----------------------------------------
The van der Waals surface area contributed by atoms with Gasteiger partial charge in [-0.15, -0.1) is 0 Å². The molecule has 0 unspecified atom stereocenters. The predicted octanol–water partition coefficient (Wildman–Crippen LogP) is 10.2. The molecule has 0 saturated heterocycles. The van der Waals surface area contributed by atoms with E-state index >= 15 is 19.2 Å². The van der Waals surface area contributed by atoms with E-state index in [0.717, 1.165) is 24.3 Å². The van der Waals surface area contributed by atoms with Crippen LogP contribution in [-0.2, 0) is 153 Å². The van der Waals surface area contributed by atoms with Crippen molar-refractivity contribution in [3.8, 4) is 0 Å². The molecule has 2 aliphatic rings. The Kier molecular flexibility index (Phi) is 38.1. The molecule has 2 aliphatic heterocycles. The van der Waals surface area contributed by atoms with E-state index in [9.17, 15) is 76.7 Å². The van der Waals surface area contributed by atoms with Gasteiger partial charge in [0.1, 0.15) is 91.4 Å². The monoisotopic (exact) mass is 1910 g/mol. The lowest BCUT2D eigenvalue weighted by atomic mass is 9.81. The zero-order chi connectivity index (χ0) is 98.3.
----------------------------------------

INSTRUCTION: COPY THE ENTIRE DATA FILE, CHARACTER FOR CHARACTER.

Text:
The van der Waals surface area contributed by atoms with Gasteiger partial charge in [-0.15, -0.1) is 0 Å². The molecule has 0 unspecified atom stereocenters. The predicted octanol–water partition coefficient (Wildman–Crippen LogP) is 10.2. The molecule has 0 saturated heterocycles. The van der Waals surface area contributed by atoms with E-state index >= 15 is 19.2 Å². The van der Waals surface area contributed by atoms with E-state index in [0.717, 1.165) is 24.3 Å². The van der Waals surface area contributed by atoms with Crippen LogP contribution in [-0.2, 0) is 153 Å². The van der Waals surface area contributed by atoms with Crippen molar-refractivity contribution in [3.8, 4) is 0 Å². The molecule has 2 aliphatic rings. The Kier molecular flexibility index (Phi) is 38.1. The molecule has 2 aliphatic heterocycles. The van der Waals surface area contributed by atoms with E-state index in [9.17, 15) is 76.7 Å². The van der Waals surface area contributed by atoms with Gasteiger partial charge in [0.1, 0.15) is 91.4 Å². The monoisotopic (exact) mass is 1910 g/mol. The lowest BCUT2D eigenvalue weighted by atomic mass is 9.81. The zero-order chi connectivity index (χ0) is 98.3.